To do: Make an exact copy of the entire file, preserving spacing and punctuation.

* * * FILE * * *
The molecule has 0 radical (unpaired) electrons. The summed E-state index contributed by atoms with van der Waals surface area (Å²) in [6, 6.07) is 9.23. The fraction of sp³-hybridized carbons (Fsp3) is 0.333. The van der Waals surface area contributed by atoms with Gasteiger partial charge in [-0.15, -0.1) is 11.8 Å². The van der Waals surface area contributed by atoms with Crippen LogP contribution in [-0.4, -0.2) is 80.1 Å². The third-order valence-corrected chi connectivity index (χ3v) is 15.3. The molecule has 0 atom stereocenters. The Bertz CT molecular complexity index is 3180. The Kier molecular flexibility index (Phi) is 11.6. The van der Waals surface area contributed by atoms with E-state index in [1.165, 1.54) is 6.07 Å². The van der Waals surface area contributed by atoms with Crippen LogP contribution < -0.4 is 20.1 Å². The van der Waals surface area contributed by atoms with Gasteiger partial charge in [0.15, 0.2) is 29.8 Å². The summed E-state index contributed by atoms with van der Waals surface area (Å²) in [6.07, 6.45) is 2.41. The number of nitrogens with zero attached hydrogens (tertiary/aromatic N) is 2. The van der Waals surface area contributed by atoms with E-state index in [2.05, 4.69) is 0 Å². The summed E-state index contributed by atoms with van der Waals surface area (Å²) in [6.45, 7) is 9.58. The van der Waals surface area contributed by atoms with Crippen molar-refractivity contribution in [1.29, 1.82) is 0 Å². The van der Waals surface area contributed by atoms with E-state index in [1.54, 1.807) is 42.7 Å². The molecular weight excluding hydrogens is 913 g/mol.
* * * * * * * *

The molecule has 0 radical (unpaired) electrons. The summed E-state index contributed by atoms with van der Waals surface area (Å²) in [6, 6.07) is 9.23. The fraction of sp³-hybridized carbons (Fsp3) is 0.333. The van der Waals surface area contributed by atoms with Gasteiger partial charge in [-0.15, -0.1) is 11.8 Å². The van der Waals surface area contributed by atoms with Crippen LogP contribution in [-0.4, -0.2) is 80.1 Å². The third-order valence-corrected chi connectivity index (χ3v) is 15.3. The molecule has 0 atom stereocenters. The Bertz CT molecular complexity index is 3180. The Kier molecular flexibility index (Phi) is 11.6. The van der Waals surface area contributed by atoms with E-state index in [1.165, 1.54) is 6.07 Å². The van der Waals surface area contributed by atoms with Crippen LogP contribution < -0.4 is 20.1 Å². The van der Waals surface area contributed by atoms with Gasteiger partial charge in [0.15, 0.2) is 29.8 Å². The summed E-state index contributed by atoms with van der Waals surface area (Å²) in [6.07, 6.45) is 2.41. The number of nitrogens with zero attached hydrogens (tertiary/aromatic N) is 2. The van der Waals surface area contributed by atoms with E-state index in [2.05, 4.69) is 0 Å². The summed E-state index contributed by atoms with van der Waals surface area (Å²) in [6.45, 7) is 9.58. The van der Waals surface area contributed by atoms with Crippen molar-refractivity contribution in [1.29, 1.82) is 0 Å². The van der Waals surface area contributed by atoms with E-state index in [1.54, 1.807) is 42.7 Å². The molecular weight excluding hydrogens is 913 g/mol.